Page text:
A former radio personality, Cara is the driving force behind the International Hip Dysplasia Institute. When their son, Wyatt, was born with hip dysplasia, Cara recognized the need for more information. The International Hip Dysplasia Institute (IHDI) grew out of Cara’s desire to help others avoid the problems she and her husband faced. Cara and her husband, Dan, are the major benefactors for this program through the Git-R-Done Foundation. In 2010, the Git-R-Done Foundation donated $5 million to the Arnold Palmer Hospital for Children for further development of the IHDI. The Hospital opened a new wing called the “Wyatt Whitney Wing” of the hospital. The construction was completed in May 2012. The Git-R-Done Foundation has also made local donations of $1.2 million to The Madonna Rehabilitation Hospital in Lincoln and $1 million to the Nebraska Child Advocacy Center. The Git-R-Done Foundation is a 501(c)(3) non-profit organization created by Dan and his wife, Cara, as a focal point for the family’s philanthropy in 2009. The foundation’s mission is to provide assistance to charitable organizations that have experienced hardships beyond their control, with an emphasis on children and veterans.
The Whitneys also donated money to buy new theatrical equipment for the local high school in Dan’s hometown of Pawnee City, NE.
Dan Whitney (aka Larry the Cable Guy) is a multi-platinum recording artist, Grammy nominee, Billboard award winner and one of the top comedians in the country. He has his own line of merchandise and continues to sell out theatres and arenas across the United States. Larry has created The Git-R-Done Foundation, which was named after Larry’s signature catchphrase, and has donated more than $7 million to various charities.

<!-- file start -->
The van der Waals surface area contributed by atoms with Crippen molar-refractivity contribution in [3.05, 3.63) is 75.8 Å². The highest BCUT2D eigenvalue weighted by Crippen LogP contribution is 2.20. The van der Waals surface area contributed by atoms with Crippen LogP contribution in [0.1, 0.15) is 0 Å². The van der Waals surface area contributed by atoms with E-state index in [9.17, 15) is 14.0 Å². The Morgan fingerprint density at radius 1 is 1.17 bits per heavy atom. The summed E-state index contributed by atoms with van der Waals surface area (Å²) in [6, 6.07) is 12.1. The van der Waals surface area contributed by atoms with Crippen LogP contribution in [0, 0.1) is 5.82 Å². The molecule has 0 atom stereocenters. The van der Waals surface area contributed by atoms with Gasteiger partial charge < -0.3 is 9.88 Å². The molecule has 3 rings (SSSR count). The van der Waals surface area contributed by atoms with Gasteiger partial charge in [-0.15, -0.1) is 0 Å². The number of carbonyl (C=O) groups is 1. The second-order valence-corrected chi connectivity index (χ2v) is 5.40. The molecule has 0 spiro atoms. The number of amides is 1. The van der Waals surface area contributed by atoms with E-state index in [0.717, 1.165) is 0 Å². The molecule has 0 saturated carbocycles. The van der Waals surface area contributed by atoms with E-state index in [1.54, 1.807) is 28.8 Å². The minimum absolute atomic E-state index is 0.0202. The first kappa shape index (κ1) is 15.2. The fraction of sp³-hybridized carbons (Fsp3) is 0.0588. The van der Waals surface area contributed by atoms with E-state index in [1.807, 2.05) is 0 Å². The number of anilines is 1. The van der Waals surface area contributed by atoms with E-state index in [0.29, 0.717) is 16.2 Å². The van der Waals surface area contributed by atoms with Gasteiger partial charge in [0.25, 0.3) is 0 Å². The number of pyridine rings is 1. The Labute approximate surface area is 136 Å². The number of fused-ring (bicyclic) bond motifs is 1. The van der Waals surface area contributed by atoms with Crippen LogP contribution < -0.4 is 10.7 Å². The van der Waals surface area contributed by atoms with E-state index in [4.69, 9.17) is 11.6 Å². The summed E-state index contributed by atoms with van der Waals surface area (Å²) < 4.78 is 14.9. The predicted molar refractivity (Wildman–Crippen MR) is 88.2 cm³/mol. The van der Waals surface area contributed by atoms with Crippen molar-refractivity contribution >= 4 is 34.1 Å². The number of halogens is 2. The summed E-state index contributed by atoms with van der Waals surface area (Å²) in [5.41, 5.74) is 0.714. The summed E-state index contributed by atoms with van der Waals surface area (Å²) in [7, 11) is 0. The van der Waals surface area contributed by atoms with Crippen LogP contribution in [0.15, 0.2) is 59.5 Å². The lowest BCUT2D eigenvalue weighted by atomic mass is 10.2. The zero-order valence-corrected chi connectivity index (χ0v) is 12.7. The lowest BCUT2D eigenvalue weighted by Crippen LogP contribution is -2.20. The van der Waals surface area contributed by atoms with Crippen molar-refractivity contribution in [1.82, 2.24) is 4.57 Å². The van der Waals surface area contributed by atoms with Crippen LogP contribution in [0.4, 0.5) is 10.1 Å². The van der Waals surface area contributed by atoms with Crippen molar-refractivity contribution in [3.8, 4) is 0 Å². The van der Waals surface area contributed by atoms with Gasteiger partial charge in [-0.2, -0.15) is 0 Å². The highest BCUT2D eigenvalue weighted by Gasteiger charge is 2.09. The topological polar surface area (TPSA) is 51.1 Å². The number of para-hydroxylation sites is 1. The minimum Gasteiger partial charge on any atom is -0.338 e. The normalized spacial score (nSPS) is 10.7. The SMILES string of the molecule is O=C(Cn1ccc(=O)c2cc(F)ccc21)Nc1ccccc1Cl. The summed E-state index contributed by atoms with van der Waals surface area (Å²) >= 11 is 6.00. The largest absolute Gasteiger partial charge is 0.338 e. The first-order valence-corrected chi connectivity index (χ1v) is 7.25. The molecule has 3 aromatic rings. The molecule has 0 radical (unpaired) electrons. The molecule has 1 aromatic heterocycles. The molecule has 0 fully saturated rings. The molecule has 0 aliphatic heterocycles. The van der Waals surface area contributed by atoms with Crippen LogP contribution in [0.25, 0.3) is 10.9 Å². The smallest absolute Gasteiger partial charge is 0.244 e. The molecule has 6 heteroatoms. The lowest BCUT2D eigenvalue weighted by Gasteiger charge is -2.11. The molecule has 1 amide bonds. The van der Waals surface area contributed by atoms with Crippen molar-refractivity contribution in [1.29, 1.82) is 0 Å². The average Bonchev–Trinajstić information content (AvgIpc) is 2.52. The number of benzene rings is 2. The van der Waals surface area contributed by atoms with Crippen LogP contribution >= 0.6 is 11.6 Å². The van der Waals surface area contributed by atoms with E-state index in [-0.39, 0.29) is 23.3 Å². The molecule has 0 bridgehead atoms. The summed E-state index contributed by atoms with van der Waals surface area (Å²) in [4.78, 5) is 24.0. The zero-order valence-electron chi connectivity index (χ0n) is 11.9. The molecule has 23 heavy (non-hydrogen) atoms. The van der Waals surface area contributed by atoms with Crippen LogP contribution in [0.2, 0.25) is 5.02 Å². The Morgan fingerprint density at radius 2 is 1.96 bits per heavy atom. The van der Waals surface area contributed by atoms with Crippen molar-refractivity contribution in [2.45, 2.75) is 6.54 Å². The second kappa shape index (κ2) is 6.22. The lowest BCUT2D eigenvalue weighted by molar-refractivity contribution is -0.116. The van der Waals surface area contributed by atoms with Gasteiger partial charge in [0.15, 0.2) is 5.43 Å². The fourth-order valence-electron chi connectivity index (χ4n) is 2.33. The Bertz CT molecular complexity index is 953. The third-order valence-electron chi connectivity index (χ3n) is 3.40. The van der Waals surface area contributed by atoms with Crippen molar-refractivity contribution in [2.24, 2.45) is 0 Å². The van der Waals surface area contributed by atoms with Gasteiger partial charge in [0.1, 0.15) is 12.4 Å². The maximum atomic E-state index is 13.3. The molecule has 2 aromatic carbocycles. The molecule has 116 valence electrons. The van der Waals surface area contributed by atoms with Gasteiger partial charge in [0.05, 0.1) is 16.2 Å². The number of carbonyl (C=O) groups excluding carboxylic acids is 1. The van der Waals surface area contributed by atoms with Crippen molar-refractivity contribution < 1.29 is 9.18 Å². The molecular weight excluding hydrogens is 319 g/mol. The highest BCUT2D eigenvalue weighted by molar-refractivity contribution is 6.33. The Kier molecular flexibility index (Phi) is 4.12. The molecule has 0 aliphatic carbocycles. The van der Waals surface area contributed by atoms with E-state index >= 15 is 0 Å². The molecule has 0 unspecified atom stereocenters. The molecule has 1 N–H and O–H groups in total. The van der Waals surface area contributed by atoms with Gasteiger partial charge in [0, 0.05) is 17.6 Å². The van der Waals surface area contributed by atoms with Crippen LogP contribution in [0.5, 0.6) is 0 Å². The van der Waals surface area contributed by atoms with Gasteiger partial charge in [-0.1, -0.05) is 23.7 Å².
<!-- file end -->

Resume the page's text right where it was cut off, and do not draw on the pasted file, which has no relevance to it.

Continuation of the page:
Currently, Larry is the host of Only in America with Larry the Cable Guy for The History Channel, which has been ordered for a third season. The show premiered in 2011 and was a huge ratings success. In each episode, Larry visits various sites across the country revealing bits of real history while immersing himself in new and different lifestyles, jobs and hobbies that celebrate the American experience.
Lyell Bremser Special Merit Award – Ron and Jeanie Carson
Ron and Jeanie Carson have been named the recipients of the Lyell Bremser Special Merit Award. Ron and Jeanie reside in Omaha and have three children. They enjoy spending time with their family, golfing, flying, and are avid Nebraska Cornhusker fans.
Long-time season ticket holders for football and men’s basketball, the Carson’s have been generous contributors to Husker Athletics for many years, not only with monetary support but also with personal service. Ron initiated the Husker Football Air Force Fund and annually contributes use of his plane to assist the Husker football coaches in recruiting. He has also encouraged others to contribute in this manner, helping the group to grow and enabling the NU football staff to more efficiently visit the best recruits across the nation.